# Problem Solving Chimps and Learning II Problem Solving

• Slides: 25

Problem Solving Chimps and Learning II

Problem Solving refers to active efforts to discover what must be done to achieve a goal that is not readily available

l. What strategies do we use to solve problems? l. What obstacles hinder our problem solving?

Trial and Error l No organization, no preparation, no system…just try everything and anything until something works • Thomas Edison tried thousands of light bulb filaments before stumbling upon the one that worked

Algorithm l. A methodical, step-bystep, logical rule or procedure that guarantees solving a particular problem

• How many words can you make out of the letters SPLOYOCHYG? Try each letter in each position, resulting in 907, 200 combinations, and then pick out the words that make sense. Step-by-step.

Heuristics l Allows us to make judgments and solve problems efficiently by adding common sense shortcuts to step-by-step procedures; speedier, but more error-prone than algorithms

• How many words can you make out of the letters SPLOYOCHYG? You know that no words start with YY, so eliminate all of those combinations, as well as all of the YG, YH, etc. You may miss some real words, but you get an approximation.

Insight l. A sudden and often novel realization of the solution to a problem. • You’re stuck on a problem for a long time, then suddenly the pieces just fall together and you perceive a solution – “AHA !!”

Representative Heuristics l. Judging the likelihood of an answer in terms of how well it seems to represent, or match, particular concepts that we already have

• Looking for the smartest guy in a room full of strangers? It’s probably the older guy in the tweed suit with thick glasses. • Choosing teams for a pick-up game of basketball? Pick the tall guy first. • Searching for a stolen vehicle? Its probably over in the West Side of town.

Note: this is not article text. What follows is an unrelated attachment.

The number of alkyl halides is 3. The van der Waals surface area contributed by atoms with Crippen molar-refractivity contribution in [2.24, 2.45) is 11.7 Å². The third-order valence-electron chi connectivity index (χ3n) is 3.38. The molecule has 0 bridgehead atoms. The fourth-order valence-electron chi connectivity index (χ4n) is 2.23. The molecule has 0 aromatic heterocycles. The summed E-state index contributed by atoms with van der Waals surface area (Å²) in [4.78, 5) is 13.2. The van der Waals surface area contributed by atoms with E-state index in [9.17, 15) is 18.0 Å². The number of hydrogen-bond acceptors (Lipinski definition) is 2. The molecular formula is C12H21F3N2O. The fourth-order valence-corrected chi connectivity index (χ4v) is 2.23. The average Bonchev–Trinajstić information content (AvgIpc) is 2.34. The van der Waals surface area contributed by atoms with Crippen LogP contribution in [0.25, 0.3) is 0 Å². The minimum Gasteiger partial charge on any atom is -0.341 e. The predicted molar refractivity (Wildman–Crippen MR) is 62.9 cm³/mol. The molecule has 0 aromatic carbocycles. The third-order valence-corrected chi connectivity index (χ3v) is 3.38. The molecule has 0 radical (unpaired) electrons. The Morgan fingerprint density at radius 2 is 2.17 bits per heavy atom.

Availability Heuristic l Making our judgments based on the events that are most readily available in memory • Who to date next? Well, don’t date blondes because your last experience was a disaster. Where to go to dinner? Don’t go to The Inn because the last time you were there it was overcooked.

Confirmation Bias l. A tendency to search for answers and information that confirms one’s own preconceptions

l. A teacher believes that boys behave more badly than girls, so she watches over the boys more. At the end of the day, she has written more detentions for boys than for girls, confirming her original belief.

Fixation l Only attempting to solve a problem from a single perspective • The solutions that worked in the past (mental set) often work on new problems, and if they don’t, we get frustrated and give up.

Functional Fixedness l The tendency to think of things only in terms of their usual functions • It’s raining and you don’t have an umbrella, but you could use the plastic bag in your car. You can’t get a screw loose without a screwdriver, but you could use a coin.

Overconfidence l. The tendency to be more confident than correct – to overestimate the accuracy of one’s beliefs and judgments

l Belief Bias – the tendency for one’s pre-existing beliefs to distort logical reasoning l Belief Perseverance – clinging to one’s initial conceptions, even after the bias has been discredited

When we think about solving a problem, how do we access applicable information in our memory in a useful manner?

Concepts l. A multilevel classification system based on common properties among items

• IE. We have a mental concept of dogs based on their common physical traits of four legs, a tail, fur, and their bark. Dogs can then be broken down into large breed and small breeds. Large breed can then be broken down into herders, hunters, guard, etc. Herders can then be broken down into ……

Dog Fur, Four Legs, Tail, Bark Large Breed Over 50 lbs. Small Breed Under 50 lbs.

Prototypes l. A mental image or best example of each concept we have developed • We match new items to our mental prototypes in order to allow or disallow items into our concept groups

Dog Fur, Four Legs, Tail, Bark Large Breed Over 50 lbs. Small Breed Under 50 lbs.

Our prototype of a “dog” is a Golden Retriever. A new animal we meet has four legs, a tail, fur, barks, etc……compared to our mental prototype of a “dog”, it must also be a “dog”